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Key tax considerations for Trustees 

Richard Bull, Partner, Private Clients 
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It’s not just individuals who should consider their position as the tax year draws to a close, Trustees should also take time to review their situation and consider the future needs of beneficiaries

Discretionary distributions to beneficiaries

Distributions from discretionary trusts carry a repayable tax credit. 

 Act now: tax planning opportunities

  ►  Year-end tax planning opportunities for individuals
  ►  Tax planning for residential property owners
  ►  Profits for business owners and their families
  ►  Tax planning for resident and non-domiciled individuals
  ►  Radical changes to UK Inheritance Tax proposed
  ►  Concerns for the future of Entrepreneurs' Relief

This means that non taxpaying beneficiaries, particularly minors can often claim back significant amounts from HMRC.

For example, a payment of £5,500 to a beneficiary who has no other taxable income, would mean they could reclaim £4,500 from HMRC.

Payments can be made annually to use up beneficiaries’ tax-free personal allowances that would otherwise be lost. Making use of beneficiaries’ personal allowances can mean that all of the tax paid
by the Trustees is reclaimed in due course, so 100% of the income is effectively retained.

Trustees with minor beneficiaries should consider making payments ahead of 5 April if no other distributions have been made to ensure valuable allowances are not lost.

Capital Gains Tax planning

Just like individuals, Trustees can take advantage of a tax free annual exemption. They are however only entitled to half of the regular allowance, £6,000. In some circumstances, where multiple Trusts have been settled by the same person, the allowance is shared down to a minimum of £1,200.

One way of utilising the allowance is to sell and then buyback stocks and shares. This provides an opportunity to increase the base cost for future sales. The repurchase will need to be delayed for more than 30 days to benefit from this.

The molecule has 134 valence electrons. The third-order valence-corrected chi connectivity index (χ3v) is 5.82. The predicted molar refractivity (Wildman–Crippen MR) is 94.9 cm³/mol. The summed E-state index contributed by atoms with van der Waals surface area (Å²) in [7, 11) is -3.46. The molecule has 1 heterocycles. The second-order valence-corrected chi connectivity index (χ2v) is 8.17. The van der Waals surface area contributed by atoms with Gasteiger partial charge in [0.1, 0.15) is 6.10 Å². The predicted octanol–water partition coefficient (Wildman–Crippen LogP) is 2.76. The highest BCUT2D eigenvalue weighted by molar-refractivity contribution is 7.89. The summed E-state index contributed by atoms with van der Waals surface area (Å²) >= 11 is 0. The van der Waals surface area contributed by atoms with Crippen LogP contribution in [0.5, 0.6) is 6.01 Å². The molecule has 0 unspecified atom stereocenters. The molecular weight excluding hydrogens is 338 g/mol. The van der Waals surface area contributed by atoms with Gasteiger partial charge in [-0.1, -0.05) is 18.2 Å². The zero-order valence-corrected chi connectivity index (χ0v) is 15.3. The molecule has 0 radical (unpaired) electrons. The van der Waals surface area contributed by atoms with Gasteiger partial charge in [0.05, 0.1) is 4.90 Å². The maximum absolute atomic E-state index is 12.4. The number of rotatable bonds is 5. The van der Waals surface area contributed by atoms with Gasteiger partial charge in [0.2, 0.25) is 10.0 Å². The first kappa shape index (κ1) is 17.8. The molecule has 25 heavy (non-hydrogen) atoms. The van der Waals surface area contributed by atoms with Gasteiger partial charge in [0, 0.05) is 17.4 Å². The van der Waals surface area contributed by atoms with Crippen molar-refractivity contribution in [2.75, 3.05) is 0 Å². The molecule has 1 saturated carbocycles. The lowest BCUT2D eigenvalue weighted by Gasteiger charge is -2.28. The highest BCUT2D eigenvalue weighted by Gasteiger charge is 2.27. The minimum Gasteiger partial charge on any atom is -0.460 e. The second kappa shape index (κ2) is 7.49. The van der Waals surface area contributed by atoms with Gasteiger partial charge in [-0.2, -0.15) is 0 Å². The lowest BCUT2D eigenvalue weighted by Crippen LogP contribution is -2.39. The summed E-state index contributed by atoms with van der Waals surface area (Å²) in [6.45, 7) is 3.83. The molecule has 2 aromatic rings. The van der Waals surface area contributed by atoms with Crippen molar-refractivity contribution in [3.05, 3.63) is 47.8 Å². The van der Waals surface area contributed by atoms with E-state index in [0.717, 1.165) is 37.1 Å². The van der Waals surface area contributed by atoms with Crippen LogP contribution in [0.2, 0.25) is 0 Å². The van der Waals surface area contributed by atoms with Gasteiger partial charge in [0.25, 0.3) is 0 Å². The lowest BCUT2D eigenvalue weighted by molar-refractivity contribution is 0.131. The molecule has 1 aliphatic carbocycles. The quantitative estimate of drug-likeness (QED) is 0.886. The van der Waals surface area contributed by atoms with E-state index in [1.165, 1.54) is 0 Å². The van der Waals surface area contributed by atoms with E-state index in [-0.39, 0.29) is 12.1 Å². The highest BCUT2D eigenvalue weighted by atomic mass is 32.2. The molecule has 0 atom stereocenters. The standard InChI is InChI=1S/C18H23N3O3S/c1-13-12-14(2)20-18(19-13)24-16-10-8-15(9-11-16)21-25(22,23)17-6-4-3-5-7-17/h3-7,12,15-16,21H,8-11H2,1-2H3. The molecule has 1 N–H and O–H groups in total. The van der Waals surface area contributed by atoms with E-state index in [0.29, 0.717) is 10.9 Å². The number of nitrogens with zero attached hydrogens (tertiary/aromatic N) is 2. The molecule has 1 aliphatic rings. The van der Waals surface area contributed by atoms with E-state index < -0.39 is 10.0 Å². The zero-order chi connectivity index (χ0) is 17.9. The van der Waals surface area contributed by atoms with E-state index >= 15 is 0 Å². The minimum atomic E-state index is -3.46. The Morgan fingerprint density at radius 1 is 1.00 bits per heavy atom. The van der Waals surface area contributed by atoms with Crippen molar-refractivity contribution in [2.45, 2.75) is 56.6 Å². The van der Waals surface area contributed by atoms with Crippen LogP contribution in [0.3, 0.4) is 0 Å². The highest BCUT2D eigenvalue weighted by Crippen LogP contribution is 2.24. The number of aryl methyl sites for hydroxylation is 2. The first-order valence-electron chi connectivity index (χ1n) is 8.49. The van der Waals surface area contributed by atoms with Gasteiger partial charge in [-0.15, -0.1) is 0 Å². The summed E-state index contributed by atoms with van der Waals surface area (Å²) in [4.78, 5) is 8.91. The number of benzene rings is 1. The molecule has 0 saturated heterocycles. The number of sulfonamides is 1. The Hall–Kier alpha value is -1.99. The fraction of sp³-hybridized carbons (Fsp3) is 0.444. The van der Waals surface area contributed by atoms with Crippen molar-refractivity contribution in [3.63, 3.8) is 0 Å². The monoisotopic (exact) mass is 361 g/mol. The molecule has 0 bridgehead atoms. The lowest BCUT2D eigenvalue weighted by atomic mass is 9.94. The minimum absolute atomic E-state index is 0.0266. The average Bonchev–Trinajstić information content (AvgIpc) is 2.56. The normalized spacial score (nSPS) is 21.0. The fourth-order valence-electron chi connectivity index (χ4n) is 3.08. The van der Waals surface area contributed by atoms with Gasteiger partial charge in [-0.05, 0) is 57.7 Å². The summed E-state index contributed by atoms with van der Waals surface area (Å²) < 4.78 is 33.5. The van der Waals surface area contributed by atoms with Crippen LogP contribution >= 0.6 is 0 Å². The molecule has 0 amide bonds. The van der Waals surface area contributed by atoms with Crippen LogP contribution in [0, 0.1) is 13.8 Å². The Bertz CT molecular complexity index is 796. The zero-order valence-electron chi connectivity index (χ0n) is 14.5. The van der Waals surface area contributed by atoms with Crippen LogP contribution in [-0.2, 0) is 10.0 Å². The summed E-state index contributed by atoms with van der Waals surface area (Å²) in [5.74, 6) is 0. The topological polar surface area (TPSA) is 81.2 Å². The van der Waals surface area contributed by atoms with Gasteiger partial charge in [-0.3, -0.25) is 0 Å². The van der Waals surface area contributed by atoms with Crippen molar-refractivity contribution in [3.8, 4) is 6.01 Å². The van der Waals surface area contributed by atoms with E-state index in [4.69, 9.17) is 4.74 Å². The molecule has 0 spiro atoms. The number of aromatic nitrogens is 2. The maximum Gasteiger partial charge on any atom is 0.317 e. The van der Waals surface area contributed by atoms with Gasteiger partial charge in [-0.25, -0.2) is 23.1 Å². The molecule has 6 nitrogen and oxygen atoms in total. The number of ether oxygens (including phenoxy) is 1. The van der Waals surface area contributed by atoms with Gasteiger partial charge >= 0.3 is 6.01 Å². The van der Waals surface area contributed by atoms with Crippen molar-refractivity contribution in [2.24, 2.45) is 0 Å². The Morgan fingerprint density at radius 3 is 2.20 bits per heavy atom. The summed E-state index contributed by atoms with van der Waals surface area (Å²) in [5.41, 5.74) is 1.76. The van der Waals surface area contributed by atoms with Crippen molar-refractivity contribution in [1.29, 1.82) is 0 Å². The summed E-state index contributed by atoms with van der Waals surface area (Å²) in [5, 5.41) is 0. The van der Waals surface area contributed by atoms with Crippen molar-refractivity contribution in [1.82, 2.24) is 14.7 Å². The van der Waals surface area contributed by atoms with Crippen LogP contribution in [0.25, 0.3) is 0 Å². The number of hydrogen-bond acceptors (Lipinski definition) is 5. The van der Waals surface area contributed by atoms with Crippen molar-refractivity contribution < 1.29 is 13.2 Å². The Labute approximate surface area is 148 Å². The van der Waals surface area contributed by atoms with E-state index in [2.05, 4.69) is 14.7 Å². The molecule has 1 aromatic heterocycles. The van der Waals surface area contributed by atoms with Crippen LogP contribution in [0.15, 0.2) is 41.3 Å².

Assets with a loss can also be sold to reduce capital gains in the same tax year or they can be carried forward and set against future capital gains.

As Trustees pay Capital Gains Tax at a flat rate of 20% (28% on residential property), utilising the annual allowance each year can, in the long run, save £1,200 each year (assuming the allowance is not shared).

Ten year anniversaries

Many Trusts are liable to a special Inheritance Tax regime, commonly referred to as the relevant property regime.

A key feature for Trusts within these rules is that they face a tax charge on each ten year anniversary based on the date the Trust was originally created (or for Trusts created under a will/deed of family arrangement, the date of death).

Knowing when the next ten year anniversary falls means consideration can be given to any planning that may be needed beforehand.

Examples of planning consideration

  • Investing the Trust fund in certain assets that qualify for Inheritance Tax reliefs
  • Making capital distributions to beneficiaries prior to the anniversary, often with reduced tax charges
  • Ensuring that there is sufficient liquidity in the trust’s investments to pay any tax that may be due.

Distribution strategy

For Trustees making regular distributions for defined purposes, like annual school fees, savings can often be possible by making some changes to the way the trust operates. This is best illustrated with an example:

If we take a Trust paying out £40,000 from income towards school fees for four grandchildren each year.

By utilising the grandchildren’s tax free personal allowances (see above), each beneficiary will receive a repayment from the tax man of just under £7,000. Giving an effective receipt of £17,000 each.

However just over £5,000 of tax paid by the trustees is lost and cannot be reclaimed.

It is possible to change the beneficiaries’ entitlement under the trust and alter the way income is treated. This would mean that the tax that is lost can be reduced significantly, sometimes to nothing.

The saving is dependent upon the income the Trustees receive. If in the above example we assume that the Trustees are receiving dividends, then the tax that would be lost is reduced down to just under £1,300. Meaning each beneficiary receives an extra £925.

Across five years, the saving would be just under £18,500 (£4,625 per beneficiary).

A secondary perhaps more important benefit to altering the way the trust operates is it helps simplify the tax returns. Also instead of the trustees paying tax to HMRC for beneficiaries to then reclaim, the beneficiaries instead make small tax payments to HMRC each year. Helping with cashflow management.

This planning does change the structure of a trust so advice should be sought before taking action. If you are interested in knowing more about the above or would like more information on year-end tax planning issues for Trustees please contact your usual Crowe contact.

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Richard Bull
Richard Bull
Partner, Private Clients